It dawned on me not long ago that we frequently confuse the secular concept “belief” with אמונה, Emunah, which can also be translated with the word “belief”. In the secular sense, believing is equivalent to joining a particular religion. “Do you believe in Jesus/Allah/Yaweh/Dharma/Great Spirit/Gaia?” is really asking which, if any, spiritual path you follow. Rather than a mode of thought/emotion, it’s a statement of opting in.
In Judaism, belief is independent of identity. אמונה, Emunah, is, indeed a mitzva, a commandment, an act that binds us to The Creator. It is one of six hundred thirteen mitzvot. It’s a goal, an ideal, and we’re mandated to continuously engage in this mitzva, not merely check it off once as a membership requirement. And, like all mitzvot, we rise and fall in our observance of it. And, the mitzva is to believe in God, not to believe in Judaism. There are times that relationship seems effortless and there are times that God seems so distant as to not be perceivable at all. The complacency of taking Emunah, either permanently accepted or permanently rejected, as a given is a dangerous illusion.
The basic fact of one’s Jewishness has nothing to do with one’s belief. Let me repeat this, the basic fact of one’s Jewishness has nothing to do with one’s belief. This reflects the complex reality that Judaism is, indeed, a religion, but it is also a peoplehood. It’s not a race nor an ethnicity, but it is both a nation and a religion. Not every Jew participates in the religion (this doesn’t mean that he isn’t mandated to, merely that he doesn’t engage). Many Jews believe and many don’t. Since God resists definition, even the belief that one Jew holds isn’t identical with the belief another has, not to mention usually not consistent within a single lifetime.
While it is, in one sense, very important what a Jew believes, in another, perhaps deeper one, it doesn’t matter at all. (Although from a communal perspective, people can, and have, “opt out” of their Judaism, but from a soul-based perspective it’s not at all clear.)
By its very nature, belief isn’t limited to logic, nor to objectivity. When the Rambam (Maimonides) lists his principle beliefs, he’s not presenting an in-or-out creed test. Rather, he’s declaring that, for example, belief in the existence of the Creator, belief in God’s eternity, belief in the divine origin of the Torah and the like are, for him, inescapable truths which, although they defy logic or empirical observation, are nonetheless, true.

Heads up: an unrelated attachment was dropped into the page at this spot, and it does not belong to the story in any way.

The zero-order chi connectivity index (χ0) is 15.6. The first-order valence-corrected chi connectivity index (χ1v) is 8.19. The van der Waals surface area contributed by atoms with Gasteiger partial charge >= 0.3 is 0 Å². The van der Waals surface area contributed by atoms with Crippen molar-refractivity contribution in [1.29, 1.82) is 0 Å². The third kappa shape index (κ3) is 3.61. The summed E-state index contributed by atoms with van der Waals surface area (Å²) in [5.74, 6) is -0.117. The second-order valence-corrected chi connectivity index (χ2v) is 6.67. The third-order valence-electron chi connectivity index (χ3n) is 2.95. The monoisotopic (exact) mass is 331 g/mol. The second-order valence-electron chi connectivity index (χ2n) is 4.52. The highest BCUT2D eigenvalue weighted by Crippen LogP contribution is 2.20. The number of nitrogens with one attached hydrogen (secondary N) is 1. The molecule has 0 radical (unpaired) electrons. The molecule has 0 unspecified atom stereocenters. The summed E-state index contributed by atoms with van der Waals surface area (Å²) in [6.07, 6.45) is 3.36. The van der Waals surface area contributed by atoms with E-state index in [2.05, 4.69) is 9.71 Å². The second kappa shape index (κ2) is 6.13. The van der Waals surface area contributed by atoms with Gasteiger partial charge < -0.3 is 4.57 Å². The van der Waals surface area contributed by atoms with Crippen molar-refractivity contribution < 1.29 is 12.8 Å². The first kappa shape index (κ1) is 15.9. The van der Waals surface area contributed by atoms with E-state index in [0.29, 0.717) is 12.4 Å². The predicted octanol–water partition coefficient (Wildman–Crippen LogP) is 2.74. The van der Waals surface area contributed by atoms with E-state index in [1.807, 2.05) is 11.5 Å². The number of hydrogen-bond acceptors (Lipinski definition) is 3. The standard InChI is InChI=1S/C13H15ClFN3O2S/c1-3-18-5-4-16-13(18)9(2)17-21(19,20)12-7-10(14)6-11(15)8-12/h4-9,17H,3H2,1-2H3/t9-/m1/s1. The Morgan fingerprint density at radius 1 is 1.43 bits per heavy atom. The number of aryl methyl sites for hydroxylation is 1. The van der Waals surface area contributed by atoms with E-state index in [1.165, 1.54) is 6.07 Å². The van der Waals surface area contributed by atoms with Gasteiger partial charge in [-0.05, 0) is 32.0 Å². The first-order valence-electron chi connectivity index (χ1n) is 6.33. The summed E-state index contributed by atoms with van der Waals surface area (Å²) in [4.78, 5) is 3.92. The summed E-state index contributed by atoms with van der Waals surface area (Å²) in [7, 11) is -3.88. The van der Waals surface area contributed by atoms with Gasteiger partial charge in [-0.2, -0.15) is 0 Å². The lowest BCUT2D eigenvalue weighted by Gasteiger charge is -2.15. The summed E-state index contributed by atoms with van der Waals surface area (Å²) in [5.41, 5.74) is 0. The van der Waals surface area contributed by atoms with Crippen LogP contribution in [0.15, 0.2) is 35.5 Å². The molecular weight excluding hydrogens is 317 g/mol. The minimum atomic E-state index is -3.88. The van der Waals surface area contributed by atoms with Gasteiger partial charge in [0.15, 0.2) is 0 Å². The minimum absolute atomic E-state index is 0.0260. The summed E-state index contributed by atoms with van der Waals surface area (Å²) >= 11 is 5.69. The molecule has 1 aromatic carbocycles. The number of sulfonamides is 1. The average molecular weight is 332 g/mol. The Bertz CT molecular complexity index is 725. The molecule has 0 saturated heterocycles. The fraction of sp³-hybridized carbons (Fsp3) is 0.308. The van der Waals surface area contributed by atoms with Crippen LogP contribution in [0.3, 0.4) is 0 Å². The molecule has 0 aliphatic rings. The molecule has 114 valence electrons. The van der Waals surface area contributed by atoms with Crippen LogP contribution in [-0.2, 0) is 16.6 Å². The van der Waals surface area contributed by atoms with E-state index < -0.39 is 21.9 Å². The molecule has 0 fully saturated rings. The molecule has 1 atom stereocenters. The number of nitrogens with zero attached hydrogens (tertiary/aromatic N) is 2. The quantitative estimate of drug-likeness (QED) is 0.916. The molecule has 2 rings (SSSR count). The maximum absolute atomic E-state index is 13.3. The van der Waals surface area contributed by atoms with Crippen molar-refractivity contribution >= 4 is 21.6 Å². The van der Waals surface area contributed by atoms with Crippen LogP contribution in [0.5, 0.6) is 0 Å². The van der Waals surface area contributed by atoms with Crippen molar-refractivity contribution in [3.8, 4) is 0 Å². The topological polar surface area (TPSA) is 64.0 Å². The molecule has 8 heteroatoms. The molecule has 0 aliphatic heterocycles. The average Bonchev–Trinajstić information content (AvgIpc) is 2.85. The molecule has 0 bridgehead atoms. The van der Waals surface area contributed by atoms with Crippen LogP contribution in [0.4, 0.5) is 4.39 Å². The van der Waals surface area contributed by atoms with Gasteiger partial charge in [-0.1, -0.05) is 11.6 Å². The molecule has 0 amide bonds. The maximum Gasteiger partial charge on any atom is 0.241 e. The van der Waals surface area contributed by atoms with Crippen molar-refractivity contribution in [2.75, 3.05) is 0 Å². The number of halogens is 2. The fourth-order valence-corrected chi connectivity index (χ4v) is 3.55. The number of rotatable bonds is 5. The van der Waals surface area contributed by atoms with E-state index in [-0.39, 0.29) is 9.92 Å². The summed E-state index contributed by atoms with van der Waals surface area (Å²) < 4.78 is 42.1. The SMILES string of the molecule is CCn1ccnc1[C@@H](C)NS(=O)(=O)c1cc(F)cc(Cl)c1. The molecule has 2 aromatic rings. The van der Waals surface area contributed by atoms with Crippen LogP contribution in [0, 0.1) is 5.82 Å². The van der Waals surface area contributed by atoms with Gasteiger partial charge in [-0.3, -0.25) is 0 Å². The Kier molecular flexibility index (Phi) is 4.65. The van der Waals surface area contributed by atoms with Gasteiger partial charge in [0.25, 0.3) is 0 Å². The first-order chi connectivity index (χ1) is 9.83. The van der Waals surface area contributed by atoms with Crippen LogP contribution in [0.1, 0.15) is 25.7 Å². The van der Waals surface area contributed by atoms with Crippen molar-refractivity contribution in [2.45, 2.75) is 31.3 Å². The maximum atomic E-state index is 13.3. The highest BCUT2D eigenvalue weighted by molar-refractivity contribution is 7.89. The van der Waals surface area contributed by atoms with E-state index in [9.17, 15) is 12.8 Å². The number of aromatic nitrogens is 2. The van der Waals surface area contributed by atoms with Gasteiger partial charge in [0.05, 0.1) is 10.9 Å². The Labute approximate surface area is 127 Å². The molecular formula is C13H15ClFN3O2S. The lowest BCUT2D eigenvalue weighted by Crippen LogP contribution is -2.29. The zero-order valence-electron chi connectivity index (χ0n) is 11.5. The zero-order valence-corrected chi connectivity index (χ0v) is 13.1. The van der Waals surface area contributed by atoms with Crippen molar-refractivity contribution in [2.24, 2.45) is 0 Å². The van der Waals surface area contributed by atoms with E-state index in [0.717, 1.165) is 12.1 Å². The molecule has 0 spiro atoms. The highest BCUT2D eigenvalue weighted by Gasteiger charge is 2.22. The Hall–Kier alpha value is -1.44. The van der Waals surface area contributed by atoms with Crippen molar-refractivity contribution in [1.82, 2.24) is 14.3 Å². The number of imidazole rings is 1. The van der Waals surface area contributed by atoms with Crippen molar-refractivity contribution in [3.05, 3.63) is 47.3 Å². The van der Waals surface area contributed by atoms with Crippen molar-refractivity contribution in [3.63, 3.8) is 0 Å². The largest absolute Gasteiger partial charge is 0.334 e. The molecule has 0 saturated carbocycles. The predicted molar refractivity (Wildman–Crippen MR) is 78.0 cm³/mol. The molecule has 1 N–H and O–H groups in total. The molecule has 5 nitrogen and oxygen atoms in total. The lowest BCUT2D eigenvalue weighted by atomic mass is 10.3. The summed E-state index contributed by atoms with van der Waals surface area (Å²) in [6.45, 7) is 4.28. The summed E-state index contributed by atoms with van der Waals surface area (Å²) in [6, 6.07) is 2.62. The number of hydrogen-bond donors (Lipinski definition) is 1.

As I’ve mentioned frequently, אמנה, Emunah, is related to the word אומן, Uman, which means an artist or craftsman. It’s unverifiable knowledge and it is always a work in progress.
Great post. We live in a Christian society and Christianity has generally defined the words belief, religion, and faith, on its own terms. When someone asks me about my “faith” I have to take them back to square one.
We Jews also frequently conceptualize in Christian terms.
I agree and this bothers me.It is often hard to have any kind of meaningful discussion about these kinds of things due to assumptions and misconceptions based on translated words. And even our greatest writers make this mistake – perhaps
thinking that they must use words that people understand. Emunah should be emunah. It is hard enough to try and understand what this really means without adding foreign conceptualizations.
Hebrew, Ivrit, indeed, is the most effective language to describe our Jewish ideas, but we have to deal as best we can with the reality that for a huge percentage of our people Hebrew is still a closed book. It makes for a challenge!
My Mother used to tell us about the last Passover in the Warsaw Ghetto in 1943. Though she was 23, she was the youngest one present and her Father asked her to ask the 4 questions. She refused and instead asked why did they have to die. Her Father replied that he did not know but he believed that G-d had a plan and their deaths would have purpose. His Yarziet is the last day of Passover. My Mother believed that there would not have been a State of Israel without what my parents went through. I think my Grandfather had true emunah. It is my hope we should never face a similar test
Very interesting! Made me stop and think what I really understand as “believe” and “faith”. Such a paradoxical world is the Jewish one! And how wonderful it is that we can wonder about the same issues, generation after generation, adding our personal experiences to the tapestry of definitions.
And thanks for joining the conversation.